An intellectual property protection bill introduced by Sen. Alex Padilla has been signed by the California governor. Starting in 2012, police in the state will not need a warrant to search disc-copying plants mass-producing copies of movie DVDs and music compact discs.
The bill known as SB 550 was designed to shrink opportunities for the entertainment industry’s intellectual property to be pirated. California law enforcement agencies seized more than 820,000 illegal copies of video and sound recordings last year. Lawmakers believe the seizures may be only a small fraction of what is estimated to be a $3 billion black market business throughout the country.
Police currently require warrants to search entertainment disc replicating factories. The new law will allow high-tech police specialists to save time by skipping the legal procedure. Inspections of the inventory of disc-copying plants will no longer require a court order.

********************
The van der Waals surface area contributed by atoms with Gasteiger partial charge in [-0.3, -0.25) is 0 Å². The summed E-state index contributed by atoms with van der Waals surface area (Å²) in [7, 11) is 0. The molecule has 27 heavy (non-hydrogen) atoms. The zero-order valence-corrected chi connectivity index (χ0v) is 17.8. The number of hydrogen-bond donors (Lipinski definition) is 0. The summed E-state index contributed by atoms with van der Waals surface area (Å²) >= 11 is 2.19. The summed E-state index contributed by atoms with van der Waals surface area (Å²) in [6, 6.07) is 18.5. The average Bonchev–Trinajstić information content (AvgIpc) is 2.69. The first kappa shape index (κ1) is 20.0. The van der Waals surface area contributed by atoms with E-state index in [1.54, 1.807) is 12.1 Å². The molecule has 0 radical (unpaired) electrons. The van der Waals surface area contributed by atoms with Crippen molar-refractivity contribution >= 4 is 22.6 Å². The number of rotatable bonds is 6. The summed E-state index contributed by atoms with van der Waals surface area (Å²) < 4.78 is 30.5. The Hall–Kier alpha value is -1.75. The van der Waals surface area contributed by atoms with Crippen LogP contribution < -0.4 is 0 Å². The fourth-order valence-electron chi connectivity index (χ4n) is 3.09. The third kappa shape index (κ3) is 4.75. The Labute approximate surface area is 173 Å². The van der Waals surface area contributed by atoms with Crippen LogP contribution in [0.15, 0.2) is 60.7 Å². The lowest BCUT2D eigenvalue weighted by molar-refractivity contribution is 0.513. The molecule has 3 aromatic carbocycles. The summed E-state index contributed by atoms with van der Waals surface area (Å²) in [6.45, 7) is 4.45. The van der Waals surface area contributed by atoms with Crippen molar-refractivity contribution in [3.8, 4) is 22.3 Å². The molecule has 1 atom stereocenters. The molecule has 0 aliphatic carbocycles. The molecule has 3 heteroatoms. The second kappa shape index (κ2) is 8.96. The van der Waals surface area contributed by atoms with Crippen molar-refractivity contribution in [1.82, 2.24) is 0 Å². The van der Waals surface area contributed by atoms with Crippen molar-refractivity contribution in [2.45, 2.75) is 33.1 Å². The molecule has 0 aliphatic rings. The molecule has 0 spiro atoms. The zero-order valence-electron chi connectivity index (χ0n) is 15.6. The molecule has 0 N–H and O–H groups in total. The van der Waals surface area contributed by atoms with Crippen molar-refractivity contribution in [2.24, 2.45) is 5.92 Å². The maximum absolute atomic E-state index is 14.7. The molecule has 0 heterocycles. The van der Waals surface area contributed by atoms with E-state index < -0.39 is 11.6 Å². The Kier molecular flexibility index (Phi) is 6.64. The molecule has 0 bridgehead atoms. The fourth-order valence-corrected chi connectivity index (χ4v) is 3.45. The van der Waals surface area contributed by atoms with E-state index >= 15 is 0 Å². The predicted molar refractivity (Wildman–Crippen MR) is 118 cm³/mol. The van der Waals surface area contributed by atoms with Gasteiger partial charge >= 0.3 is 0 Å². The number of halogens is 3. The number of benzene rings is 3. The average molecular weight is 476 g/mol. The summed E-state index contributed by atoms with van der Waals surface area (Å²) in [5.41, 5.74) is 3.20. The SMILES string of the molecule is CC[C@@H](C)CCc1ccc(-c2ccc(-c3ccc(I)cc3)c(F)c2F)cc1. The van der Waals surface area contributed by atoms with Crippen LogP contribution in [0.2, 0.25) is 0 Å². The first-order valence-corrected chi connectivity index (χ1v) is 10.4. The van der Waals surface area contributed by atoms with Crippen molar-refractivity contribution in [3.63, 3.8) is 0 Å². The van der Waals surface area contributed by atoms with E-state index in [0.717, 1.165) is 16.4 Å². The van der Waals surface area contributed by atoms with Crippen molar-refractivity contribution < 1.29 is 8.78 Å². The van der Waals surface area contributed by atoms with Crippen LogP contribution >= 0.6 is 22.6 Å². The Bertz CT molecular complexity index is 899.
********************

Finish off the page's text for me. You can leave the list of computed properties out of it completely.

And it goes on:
Special teams of law enforcers will search for specific information and check entertainment discs for mandatory identification data. Heavy fines may be imposed on mass disc-production plants that turn out to be violators.
Sen. Padilla’s bill has the full sponsorship of the Recording Industry Association of America. It is viewed by industry officials and lawmakers as an attempt to curb what both believe is the “serious and growing problem” of entertainment disc piracy.
Gov. Jerry Brown simultaneously signed legislation called the Reader Privacy Act. Under the bill, people in California who buy copies of digital books are guaranteed the same privacy rights as those who buy physical books and take out book loans from a library.
Source: Los Angeles Times, “California Gov. Jerry Brown signs bill for some searches without warrants,” Marc Lifsher, Oct. 3, 2011